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University of Minnesota Physicians is an international leader in surgery, pioneering many life-saving procedures: First successful open-heart surgery. First implant of an artificial heart valve. First pancreas transplant.

Our surgeons bring this world-class leadership to every surgery. Because our surgeons develop and utilize the latest technical advances -- including minimally invasive surgery and robotics -- patients can feel secure that they are receiving state-of-the-art surgical care without exception. 

Organ transplant surgery
Our Transplant Center is among the world’s oldest and most successful transplant programs. UMPhysicians transplant surgeons help people with diabetes and heart, kidney, liver and lung disease to lead new lives. For example, our kidney program has more than 7,000 transplants, with outstanding success rates. We are worldwide leaders in numbers of transplants from living kidney donors.

Cardiothoracic surgery
University of Minnesota cardiothoracic surgeons have achieved breakthroughs in heart surgeries for nearly 60 years. They bring unmatched experience to all adult and pediatric cardiac surgeries, and are renowned for successfully treating patients with advanced heart failure in our ventricular assist device (VAD) program.

Cancer surgery
UMPhysicians surgeons have excellent outcomes for treating liver, pancreatic, gastric, bile duct, colorectal, breast and bone cancer. Cancer surgeons work closely with colleagues at the Masonic Cancer Center, including oncologists, radiologists, radiation therapists and pathologists to provide advanced evaluation and treatment.

Minimally invasive surgery
The Center for Minimally Invasive Surgery offers state-of-the-art tools, technology and applied research for a wide array of minimally invasive procedures. Advantages are less pain, quicker recovery and fewer complications.

Weight-loss surgery
Our Weight-Loss Surgery Center staff will guide you through surgery, recovery and long-term weight loss. We offer an array of surgeries, with a plan of care thoroughly individualized for each person. Options include adjustable gastric banding, Roux-en-Y gastric bypass, duodenal switch, and sleeve gastrectomy — all minimally invasive surgeries.

Thoracic and esophageal surgery
Our experts are dedicated to the treatment of surgical disorders of lungs and esophagus. They are experts in lung and esophageal cancer and work with multidisciplinary groups committed to providing the highest level of surgical care with compassion. They are experts in advanced minimally invasive surgery of the lungs and esophagus with additional specialization in endoscopic diagnosis and therapeutic procedures.

Surgery for children
Surgery tailored to the special needs of children is performed at the child- and family-friendly University of Minnesota Children’s Hospital. Pediatric surgeons offer clinics in Minneapolis, Burnsville, and Maple Grove.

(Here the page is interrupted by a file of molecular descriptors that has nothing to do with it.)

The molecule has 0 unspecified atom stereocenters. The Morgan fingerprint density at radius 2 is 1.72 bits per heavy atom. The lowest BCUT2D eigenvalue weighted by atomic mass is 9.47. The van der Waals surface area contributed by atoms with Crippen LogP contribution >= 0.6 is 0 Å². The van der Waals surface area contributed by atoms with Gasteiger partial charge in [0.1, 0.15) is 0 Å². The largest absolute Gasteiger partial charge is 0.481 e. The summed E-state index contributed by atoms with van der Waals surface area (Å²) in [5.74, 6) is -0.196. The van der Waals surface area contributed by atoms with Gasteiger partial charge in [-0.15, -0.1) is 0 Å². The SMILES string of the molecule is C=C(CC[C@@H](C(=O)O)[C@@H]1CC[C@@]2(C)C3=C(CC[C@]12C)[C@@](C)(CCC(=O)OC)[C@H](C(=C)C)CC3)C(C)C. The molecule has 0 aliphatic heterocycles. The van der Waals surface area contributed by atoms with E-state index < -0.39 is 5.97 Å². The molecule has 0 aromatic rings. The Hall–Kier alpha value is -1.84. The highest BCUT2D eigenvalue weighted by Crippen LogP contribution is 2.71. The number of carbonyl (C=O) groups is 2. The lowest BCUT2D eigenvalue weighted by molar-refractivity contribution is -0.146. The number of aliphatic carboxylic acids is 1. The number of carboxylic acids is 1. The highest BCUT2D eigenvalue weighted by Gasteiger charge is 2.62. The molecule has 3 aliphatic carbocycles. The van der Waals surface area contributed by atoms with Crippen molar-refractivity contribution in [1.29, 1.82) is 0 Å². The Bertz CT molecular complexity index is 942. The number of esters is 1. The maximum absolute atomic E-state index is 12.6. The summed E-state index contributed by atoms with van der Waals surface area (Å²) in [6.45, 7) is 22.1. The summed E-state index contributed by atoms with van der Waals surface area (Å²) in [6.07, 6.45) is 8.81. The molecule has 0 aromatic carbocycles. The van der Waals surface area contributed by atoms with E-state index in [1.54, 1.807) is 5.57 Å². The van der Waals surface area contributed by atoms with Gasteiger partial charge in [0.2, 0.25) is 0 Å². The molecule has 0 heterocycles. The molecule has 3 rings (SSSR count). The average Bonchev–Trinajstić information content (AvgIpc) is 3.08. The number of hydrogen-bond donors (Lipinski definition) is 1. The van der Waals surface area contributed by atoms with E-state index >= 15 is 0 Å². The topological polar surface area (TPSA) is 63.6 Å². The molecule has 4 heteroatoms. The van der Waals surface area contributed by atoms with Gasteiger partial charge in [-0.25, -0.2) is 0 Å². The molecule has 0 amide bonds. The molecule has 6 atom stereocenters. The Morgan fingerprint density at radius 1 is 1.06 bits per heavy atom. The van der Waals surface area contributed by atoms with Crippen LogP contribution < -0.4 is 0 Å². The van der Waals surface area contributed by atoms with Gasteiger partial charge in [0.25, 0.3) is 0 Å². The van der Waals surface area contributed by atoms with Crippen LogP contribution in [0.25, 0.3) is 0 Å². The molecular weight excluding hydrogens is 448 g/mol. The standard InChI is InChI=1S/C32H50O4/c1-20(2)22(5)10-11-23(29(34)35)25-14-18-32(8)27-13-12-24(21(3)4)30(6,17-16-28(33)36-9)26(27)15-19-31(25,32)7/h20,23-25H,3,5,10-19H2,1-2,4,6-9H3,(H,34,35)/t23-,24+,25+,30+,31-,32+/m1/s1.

Vascular surgery
Our vascular surgery group serves as a regional resource for outcomes-based, comprehensive vascular management, providing excellent care to patients with a broad spectrum of non-cardiac vascular problems by utilizing the best medical therapy, endovascular interventions, and open surgical repair.


  • Acute care and trauma surgery
  • Cardiothoracic surgery
  • Colon and rectal surgery
  • Dermatologic surgery
  • General surgery
  • Hepatobiliary and pancreatic surgery
  • Minimally invasive surgery
  • Movement disorders and epilepsy surgery
  • Neurological surgery
  • Pediatric surgery and transplantation
  • Plastic and reconstructive surgery
  • Surgical critical care
  • Surgical oncology
  • Thoracic and esophageal surgery
  • Transplantation
  • Vascular surgery
  • Weight loss surgery

Clinics & Providers

Specialty highlights

Research highlights
Reducing infections after organ transplants
Timothy Pruett, M.D., chief of the Transplantation Division of the University of Minnesota Medical School’s Department of Surgery, seeks to reduce complications from infections after organ transplants. He studies ways to improve outcomes for people receiving a liver transplant after viral hepatitis destroyed their own liver.

Gastric bypass surgery for type 2 diabetes
Surgery as treatment for type 2 diabetes is being studied by Sayeed Ikramuddin, M.D., director of gastrointestinal surgery. In a clinical trial, University researchers investigate whether a specific type of gastric bypass surgery leads overweight people with type 2 diabetes to stop needing insulin injections.

Improving lung transplant survival
Helping people with transplanted lungs avoid rejection of the organs is the focus of research at the University Center for Lung Science and Health.  Christine Wendt, M.D., professor of medicine, is identifying the body’s biological markers that indicate rejection of the lung.

Ventricular-assist devices
Cardiothoracic surgeons at the University are improving devices to extend the lives of people with severe end-stage heart disease. The ventricular assist device (VAD) is being implanted at the University of Minnesota Medical Center one of the nation’s premier centers for this transplant. The VAD is a small pump that takes over the work of a failing heart.

Vascular surgery
Research at the University has shown that using supplemental oxygen after arterial injuries could help prevent loss of limbs or death by reducing intimal hyperplasia, a thickening of the arterial wall.


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Provider Referrals: 612.672.7000

Administrative Offices: 612.884.0600

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